As a means of ordering the world in a spatial sense, the continents – or parts of the world – have existed since Ancient times. In terms of their cultural meaning, since the Renaissance the concept of the continents has become a way of promulgating a Eurocentric hierarchy of spaces and races.
Somewhere in the pre-modern period, these innocuous geographical labels began to be used by Europeans to differentiate between civilizations, with Europe at the top. One important contributor to this gradual transformation was the portrayal in paintings and other visual media of the story of the Adoration of the Kings at the birth of Christ.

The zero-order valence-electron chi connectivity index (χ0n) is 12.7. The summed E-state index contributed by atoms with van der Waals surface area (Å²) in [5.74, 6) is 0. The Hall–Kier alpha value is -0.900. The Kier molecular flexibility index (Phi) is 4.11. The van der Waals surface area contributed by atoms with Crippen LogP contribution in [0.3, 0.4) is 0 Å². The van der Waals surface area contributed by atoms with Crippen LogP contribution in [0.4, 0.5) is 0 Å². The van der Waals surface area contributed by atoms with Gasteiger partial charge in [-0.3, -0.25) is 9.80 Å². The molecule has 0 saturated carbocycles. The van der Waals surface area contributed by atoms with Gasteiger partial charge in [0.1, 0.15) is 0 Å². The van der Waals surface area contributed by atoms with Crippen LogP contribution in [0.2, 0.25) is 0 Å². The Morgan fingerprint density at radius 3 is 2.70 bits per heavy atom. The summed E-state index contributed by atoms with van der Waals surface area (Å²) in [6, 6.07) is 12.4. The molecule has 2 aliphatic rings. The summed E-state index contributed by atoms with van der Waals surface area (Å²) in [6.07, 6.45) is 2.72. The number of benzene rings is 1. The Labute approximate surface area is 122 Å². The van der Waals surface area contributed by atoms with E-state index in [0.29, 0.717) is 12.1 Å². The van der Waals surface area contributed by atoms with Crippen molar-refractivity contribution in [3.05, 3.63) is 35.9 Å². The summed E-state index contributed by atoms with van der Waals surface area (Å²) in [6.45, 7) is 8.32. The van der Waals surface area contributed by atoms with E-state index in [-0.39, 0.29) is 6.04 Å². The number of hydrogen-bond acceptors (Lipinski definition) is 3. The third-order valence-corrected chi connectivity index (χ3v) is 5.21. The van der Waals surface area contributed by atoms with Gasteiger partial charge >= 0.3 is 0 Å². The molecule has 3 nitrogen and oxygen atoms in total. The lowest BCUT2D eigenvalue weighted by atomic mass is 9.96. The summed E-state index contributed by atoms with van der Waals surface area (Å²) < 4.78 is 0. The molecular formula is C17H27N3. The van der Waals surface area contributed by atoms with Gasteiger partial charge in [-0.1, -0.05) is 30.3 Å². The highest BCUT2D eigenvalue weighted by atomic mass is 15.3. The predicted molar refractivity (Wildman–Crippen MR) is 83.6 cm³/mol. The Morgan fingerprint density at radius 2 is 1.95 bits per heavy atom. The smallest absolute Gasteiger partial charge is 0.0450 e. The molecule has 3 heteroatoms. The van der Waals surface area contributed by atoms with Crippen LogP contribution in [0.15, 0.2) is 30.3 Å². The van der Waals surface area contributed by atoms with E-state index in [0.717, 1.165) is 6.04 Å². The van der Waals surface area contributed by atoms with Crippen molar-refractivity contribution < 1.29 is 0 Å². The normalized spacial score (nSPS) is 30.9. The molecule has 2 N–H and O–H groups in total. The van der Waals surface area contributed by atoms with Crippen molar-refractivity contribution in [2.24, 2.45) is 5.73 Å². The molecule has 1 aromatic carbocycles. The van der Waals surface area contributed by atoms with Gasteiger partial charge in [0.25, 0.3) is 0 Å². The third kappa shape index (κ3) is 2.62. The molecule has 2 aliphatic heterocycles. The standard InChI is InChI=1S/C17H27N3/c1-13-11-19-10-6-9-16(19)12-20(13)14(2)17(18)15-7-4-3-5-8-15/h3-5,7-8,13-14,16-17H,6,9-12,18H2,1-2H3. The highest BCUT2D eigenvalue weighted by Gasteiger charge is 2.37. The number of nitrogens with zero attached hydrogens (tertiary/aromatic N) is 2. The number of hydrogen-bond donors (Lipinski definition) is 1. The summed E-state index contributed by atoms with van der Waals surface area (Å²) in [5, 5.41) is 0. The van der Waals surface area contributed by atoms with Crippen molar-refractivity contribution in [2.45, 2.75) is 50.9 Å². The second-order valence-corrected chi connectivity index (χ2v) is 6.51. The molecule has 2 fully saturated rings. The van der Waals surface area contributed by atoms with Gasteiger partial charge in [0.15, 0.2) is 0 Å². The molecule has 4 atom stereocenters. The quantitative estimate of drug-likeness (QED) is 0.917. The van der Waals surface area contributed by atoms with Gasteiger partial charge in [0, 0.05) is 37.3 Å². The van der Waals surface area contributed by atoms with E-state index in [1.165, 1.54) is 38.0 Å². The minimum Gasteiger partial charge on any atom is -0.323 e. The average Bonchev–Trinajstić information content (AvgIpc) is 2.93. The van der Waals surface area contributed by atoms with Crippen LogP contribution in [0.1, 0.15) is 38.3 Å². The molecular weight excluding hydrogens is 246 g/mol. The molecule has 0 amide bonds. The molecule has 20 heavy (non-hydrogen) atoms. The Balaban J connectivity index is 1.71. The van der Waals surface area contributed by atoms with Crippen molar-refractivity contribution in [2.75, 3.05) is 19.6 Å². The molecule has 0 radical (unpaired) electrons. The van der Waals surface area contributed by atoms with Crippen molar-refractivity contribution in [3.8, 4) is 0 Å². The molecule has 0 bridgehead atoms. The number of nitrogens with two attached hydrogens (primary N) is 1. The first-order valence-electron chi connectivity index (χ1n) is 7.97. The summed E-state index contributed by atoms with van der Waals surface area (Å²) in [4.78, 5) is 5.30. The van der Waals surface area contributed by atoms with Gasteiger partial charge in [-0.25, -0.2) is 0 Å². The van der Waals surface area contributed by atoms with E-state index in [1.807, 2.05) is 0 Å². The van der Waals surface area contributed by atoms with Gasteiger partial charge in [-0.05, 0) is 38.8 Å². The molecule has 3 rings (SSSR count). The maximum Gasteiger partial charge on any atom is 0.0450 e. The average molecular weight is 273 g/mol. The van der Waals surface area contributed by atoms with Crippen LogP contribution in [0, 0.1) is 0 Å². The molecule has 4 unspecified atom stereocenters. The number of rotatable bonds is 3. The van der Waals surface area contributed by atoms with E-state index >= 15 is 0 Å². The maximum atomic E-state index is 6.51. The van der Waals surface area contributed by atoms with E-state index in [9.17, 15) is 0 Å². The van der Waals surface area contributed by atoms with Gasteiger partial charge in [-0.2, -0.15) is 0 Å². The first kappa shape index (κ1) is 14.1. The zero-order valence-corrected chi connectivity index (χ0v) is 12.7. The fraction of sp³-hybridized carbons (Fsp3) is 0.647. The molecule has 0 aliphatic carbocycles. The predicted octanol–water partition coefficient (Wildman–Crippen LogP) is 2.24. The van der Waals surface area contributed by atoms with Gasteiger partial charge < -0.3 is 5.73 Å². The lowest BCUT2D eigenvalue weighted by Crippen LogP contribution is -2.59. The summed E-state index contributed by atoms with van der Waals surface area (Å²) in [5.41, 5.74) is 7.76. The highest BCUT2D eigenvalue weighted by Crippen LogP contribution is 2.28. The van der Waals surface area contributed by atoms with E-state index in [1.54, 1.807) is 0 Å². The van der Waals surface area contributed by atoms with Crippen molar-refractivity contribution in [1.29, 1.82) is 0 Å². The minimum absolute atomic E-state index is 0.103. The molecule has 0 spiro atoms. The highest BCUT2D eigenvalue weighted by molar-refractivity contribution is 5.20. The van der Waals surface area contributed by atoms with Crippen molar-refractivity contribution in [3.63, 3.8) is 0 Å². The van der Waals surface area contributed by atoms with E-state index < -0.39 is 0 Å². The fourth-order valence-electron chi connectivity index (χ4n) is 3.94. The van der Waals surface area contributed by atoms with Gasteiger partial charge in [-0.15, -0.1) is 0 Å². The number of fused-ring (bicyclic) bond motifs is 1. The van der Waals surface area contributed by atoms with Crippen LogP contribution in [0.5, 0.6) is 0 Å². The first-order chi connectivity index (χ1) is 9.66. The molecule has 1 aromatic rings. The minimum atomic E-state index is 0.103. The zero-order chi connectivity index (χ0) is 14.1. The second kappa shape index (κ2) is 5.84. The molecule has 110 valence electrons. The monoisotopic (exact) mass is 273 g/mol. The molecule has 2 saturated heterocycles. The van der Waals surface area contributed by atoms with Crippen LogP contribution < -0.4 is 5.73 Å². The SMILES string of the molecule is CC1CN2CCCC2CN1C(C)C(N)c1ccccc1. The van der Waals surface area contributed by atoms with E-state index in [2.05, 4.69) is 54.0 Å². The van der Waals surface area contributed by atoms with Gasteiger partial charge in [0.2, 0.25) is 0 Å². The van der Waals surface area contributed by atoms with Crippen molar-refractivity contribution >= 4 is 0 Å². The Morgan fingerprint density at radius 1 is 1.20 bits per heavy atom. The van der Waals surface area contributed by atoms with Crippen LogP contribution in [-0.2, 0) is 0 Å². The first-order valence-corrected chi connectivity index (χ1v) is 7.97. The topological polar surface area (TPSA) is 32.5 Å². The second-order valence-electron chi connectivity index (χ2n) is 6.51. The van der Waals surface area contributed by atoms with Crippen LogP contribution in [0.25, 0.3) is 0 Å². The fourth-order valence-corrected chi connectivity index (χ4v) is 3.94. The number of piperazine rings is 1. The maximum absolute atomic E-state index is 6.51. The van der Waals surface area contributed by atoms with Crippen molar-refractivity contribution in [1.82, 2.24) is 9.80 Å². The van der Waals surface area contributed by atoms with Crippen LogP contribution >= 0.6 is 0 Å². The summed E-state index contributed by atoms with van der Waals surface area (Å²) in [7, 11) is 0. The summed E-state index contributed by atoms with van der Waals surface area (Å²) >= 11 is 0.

In the early fifteenth century the junior, youngest king suddenly became black, and took on stereo-typically ‘African’ features; the other two Magi often represented Europe and Asia. Helped by this development, a hierarchy of the continents emerged, and became one of the bases for the establishment of Eurocentrism, which has continued to this day.
Chair: Philip Lavender.
The seminar will be held in English.